Our team heard from survivors who had been sexually assaulted, in particular raped, while being pushed away. 10 August 2023

A man and a human

Another survivor says that before the trip, his father told him to be a man and a human being, above everything else.

His mother told him to work honestly, not to think of robbing and stealing, but to earn his money through hard work and sweat. This is what he was telling me as he gestured to wipe the sweat from his forehead. He says he loves his mother. That every day she would walk him kilometres to the bus, which would take him to school, then meet him and then take him home for dinner. He says that his mother worked hard so that he could have good food and an education. But I don't think that's the only reason he loves his mother: he also loves her simply because she's his mother, who he misses, just like he misses his little town and his friends.

People who leave or lose their homeland are cursed. You can neither really love a foreign country, nor return. That’s something we know in the Balkans.

He got his hair cut on the ship – we organise a barbershop regularly, and it's a really cheerful event for everyone on board. I teased him that his haircut was not symmetrical. We both laughed. Even though I couldn't laugh really – especially not at him.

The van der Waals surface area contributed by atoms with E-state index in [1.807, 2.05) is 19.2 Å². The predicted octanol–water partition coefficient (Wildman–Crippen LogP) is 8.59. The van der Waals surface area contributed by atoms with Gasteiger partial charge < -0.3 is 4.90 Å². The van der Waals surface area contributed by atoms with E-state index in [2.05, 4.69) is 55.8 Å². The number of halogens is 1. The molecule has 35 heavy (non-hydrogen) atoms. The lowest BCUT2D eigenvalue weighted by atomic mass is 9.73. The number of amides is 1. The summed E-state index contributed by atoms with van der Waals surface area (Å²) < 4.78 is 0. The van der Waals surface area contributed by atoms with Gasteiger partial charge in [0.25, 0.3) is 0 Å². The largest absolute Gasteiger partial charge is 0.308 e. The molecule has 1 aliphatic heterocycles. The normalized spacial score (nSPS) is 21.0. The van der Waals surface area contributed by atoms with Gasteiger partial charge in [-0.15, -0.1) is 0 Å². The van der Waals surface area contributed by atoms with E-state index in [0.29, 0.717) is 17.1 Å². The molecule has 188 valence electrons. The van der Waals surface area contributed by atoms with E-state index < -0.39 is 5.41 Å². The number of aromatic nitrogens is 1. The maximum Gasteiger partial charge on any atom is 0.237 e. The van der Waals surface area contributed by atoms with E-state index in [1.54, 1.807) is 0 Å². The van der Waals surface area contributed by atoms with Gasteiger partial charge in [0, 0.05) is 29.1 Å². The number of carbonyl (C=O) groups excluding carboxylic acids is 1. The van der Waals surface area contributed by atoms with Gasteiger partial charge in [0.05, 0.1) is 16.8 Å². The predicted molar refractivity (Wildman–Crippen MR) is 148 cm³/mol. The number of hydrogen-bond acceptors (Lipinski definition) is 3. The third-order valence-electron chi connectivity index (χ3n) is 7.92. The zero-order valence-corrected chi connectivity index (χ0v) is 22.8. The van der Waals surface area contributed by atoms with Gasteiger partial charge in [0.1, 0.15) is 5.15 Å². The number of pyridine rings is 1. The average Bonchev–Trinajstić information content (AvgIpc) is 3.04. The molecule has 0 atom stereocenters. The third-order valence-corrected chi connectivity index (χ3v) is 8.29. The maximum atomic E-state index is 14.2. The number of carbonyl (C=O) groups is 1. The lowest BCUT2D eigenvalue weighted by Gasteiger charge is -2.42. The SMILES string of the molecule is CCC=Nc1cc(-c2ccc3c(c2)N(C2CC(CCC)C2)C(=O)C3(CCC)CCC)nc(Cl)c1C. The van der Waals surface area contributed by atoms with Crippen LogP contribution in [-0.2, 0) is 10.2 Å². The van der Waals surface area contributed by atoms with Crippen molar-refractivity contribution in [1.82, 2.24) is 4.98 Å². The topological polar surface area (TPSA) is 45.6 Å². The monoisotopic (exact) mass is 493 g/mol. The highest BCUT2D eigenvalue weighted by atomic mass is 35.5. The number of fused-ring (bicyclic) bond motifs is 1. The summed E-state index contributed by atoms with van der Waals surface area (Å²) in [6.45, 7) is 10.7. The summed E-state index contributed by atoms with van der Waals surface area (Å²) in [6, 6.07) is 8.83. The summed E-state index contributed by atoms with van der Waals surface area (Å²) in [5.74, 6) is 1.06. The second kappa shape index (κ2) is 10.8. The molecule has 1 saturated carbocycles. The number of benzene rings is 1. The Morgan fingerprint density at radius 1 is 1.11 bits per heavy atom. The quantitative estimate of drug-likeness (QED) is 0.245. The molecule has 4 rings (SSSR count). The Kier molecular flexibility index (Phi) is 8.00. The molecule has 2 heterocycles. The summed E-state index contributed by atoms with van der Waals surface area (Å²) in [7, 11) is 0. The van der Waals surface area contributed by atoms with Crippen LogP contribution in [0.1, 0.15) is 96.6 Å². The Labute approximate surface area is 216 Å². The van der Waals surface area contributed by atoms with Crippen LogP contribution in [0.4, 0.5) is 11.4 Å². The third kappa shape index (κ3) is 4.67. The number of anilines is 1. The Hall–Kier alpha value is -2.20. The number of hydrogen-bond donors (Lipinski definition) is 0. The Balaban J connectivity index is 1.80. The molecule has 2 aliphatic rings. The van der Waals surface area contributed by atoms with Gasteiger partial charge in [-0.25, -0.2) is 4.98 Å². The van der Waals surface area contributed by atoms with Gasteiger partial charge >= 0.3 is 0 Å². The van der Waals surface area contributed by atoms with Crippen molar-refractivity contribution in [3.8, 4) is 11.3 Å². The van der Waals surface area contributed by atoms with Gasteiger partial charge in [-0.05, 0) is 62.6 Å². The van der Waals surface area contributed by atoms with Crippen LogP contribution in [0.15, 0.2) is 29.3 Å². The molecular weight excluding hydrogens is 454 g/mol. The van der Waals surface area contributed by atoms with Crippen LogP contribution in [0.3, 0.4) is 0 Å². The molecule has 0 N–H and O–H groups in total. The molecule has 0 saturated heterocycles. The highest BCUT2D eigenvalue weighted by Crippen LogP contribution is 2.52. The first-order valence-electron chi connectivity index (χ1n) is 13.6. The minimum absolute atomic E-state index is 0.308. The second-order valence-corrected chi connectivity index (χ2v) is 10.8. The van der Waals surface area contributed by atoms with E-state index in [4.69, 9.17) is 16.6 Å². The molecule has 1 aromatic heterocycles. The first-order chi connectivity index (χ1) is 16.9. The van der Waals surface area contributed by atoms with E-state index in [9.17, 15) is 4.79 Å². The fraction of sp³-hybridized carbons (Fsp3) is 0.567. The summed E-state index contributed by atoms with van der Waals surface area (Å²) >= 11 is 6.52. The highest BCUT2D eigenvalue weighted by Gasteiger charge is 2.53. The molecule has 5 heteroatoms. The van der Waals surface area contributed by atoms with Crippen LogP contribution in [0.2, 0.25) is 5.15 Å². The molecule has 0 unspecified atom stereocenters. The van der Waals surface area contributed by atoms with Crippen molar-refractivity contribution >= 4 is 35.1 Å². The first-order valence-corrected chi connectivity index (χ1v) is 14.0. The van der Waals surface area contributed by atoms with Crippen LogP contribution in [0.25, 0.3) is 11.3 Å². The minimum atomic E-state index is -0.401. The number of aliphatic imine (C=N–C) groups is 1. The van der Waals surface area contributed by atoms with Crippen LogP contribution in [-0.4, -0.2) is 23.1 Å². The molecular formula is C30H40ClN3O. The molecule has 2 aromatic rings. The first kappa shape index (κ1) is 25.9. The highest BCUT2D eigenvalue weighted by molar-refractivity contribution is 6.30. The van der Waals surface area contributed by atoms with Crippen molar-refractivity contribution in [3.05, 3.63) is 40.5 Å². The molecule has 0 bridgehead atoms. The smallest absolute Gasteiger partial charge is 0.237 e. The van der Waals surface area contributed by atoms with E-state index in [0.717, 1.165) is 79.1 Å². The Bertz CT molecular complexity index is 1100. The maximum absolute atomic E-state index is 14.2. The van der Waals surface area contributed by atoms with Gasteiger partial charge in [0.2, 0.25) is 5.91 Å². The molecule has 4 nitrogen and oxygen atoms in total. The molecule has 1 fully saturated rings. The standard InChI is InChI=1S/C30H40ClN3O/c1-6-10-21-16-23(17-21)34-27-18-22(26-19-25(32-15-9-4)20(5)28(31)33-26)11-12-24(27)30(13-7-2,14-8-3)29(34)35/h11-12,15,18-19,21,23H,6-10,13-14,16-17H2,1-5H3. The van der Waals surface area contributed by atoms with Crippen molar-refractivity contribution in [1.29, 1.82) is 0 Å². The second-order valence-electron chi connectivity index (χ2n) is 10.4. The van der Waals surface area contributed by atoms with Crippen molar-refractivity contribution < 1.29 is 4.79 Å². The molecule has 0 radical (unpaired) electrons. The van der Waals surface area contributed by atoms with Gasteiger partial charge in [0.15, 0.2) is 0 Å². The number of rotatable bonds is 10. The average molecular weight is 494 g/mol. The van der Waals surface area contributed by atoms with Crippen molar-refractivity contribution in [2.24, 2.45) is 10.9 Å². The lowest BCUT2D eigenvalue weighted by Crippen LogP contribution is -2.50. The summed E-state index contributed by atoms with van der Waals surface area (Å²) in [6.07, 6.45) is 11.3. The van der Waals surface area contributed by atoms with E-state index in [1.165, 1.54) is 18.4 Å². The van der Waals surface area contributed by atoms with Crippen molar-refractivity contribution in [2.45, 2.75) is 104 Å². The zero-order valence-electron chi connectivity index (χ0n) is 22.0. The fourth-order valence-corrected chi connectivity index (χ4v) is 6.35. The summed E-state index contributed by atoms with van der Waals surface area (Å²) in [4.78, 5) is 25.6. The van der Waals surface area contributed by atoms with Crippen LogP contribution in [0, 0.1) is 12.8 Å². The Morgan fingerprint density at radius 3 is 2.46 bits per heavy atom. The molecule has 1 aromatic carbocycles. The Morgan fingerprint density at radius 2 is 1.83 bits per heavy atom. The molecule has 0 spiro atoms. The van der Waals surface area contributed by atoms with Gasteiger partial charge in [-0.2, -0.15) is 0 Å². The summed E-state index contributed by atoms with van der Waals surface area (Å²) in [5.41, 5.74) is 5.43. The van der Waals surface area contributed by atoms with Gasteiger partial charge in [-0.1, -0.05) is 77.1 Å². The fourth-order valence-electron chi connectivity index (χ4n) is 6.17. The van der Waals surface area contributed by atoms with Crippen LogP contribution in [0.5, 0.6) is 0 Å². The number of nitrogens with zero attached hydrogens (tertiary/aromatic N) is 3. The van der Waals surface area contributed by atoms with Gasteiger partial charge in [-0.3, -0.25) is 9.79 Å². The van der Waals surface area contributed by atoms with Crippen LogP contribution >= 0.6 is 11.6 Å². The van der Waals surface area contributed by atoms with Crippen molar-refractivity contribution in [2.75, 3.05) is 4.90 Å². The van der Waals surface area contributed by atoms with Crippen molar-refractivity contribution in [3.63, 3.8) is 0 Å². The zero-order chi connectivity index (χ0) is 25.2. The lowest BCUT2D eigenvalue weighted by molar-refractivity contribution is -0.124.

After three and a half hours of extensive searching, two people have been found and another is still missing. 7 August 2023


A third cried inconsolably. Honestly and deeply, with the tears of a child who has lost his best friend.

The rope unwound like a human life: on the sixth day, 50 half-dead teenagers saw a bottle of water float past their boat. Tired, starving, with burnt lips and throats, two jumped to reach it, to save themselves and others. The sea current was too strong, and two more jumped to rescue them. One of them was Abe. One got back to the boat; three of them remained in the water, holding each other desperately. The current swept them away.

Abe has disappeared.

We found the other two.

They were near the oil platform in the photo above. Two black dots, with little black tires around thin waists, in a big black restless sea. Experienced colleagues say that that it would take a miracle to find a person under such conditions. And miracles do happen.

Abe did what he set out to do: he gave his life for others.

The two who jumped to grab the bottle and save others from death by dehydration were saved after a long search. The girls, boys and men, 49 of them, who had made it on to the Geo Barents, held a collective prayer before disembarking: they were praying for us to save more people.

I still do not know whether their prayer is a tragedy or a reflection of the fullness of life.

Six days after the rescue, I just know that Abe will find his place among the righteous, whatever it's called. Because there is no greater love than a man who lays down his life for his friends.


*Some names in the text were changed to protect people’s identities.